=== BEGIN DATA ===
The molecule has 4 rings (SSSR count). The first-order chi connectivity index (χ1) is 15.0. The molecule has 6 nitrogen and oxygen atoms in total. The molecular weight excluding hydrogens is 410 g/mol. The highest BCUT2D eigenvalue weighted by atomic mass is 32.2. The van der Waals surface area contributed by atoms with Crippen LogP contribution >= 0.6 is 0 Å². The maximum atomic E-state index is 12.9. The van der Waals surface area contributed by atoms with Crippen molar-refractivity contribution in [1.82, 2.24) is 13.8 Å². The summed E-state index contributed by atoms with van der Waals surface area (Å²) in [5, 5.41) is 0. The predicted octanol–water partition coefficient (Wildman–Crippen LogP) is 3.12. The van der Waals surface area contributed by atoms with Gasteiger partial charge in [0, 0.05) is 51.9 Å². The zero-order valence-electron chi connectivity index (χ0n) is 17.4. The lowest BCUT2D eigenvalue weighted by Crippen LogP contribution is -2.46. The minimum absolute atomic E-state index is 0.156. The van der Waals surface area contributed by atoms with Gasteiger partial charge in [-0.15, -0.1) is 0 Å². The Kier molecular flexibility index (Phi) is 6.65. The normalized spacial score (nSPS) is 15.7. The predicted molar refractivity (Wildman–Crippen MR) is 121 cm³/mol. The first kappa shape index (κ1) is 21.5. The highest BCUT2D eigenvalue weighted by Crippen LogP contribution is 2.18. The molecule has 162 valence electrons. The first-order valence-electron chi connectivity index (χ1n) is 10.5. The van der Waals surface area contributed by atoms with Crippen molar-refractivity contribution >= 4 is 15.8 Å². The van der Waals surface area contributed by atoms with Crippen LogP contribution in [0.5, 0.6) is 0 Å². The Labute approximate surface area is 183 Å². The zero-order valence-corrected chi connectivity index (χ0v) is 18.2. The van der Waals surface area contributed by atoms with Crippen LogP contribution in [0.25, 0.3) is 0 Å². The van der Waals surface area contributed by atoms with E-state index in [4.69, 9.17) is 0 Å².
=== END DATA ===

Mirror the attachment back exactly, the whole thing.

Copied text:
The molecule has 4 rings (SSSR count). The first-order chi connectivity index (χ1) is 15.0. The molecule has 6 nitrogen and oxygen atoms in total. The molecular weight excluding hydrogens is 410 g/mol. The highest BCUT2D eigenvalue weighted by atomic mass is 32.2. The van der Waals surface area contributed by atoms with Crippen LogP contribution >= 0.6 is 0 Å². The maximum atomic E-state index is 12.9. The van der Waals surface area contributed by atoms with Crippen molar-refractivity contribution in [1.82, 2.24) is 13.8 Å². The summed E-state index contributed by atoms with van der Waals surface area (Å²) in [5, 5.41) is 0. The predicted octanol–water partition coefficient (Wildman–Crippen LogP) is 3.12. The van der Waals surface area contributed by atoms with Gasteiger partial charge in [0, 0.05) is 51.9 Å². The zero-order valence-electron chi connectivity index (χ0n) is 17.4. The lowest BCUT2D eigenvalue weighted by Crippen LogP contribution is -2.46. The minimum absolute atomic E-state index is 0.156. The van der Waals surface area contributed by atoms with Gasteiger partial charge in [-0.15, -0.1) is 0 Å². The Kier molecular flexibility index (Phi) is 6.65. The normalized spacial score (nSPS) is 15.7. The predicted molar refractivity (Wildman–Crippen MR) is 121 cm³/mol. The first kappa shape index (κ1) is 21.5. The highest BCUT2D eigenvalue weighted by Crippen LogP contribution is 2.18. The molecule has 162 valence electrons. The first-order valence-electron chi connectivity index (χ1n) is 10.5. The van der Waals surface area contributed by atoms with Crippen molar-refractivity contribution >= 4 is 15.8 Å². The van der Waals surface area contributed by atoms with Crippen LogP contribution in [0.5, 0.6) is 0 Å². The Labute approximate surface area is 183 Å². The zero-order valence-corrected chi connectivity index (χ0v) is 18.2. The van der Waals surface area contributed by atoms with Crippen LogP contribution in [0.25, 0.3) is 0 Å². The van der Waals surface area contributed by atoms with E-state index in [4.69, 9.17) is 0 Å².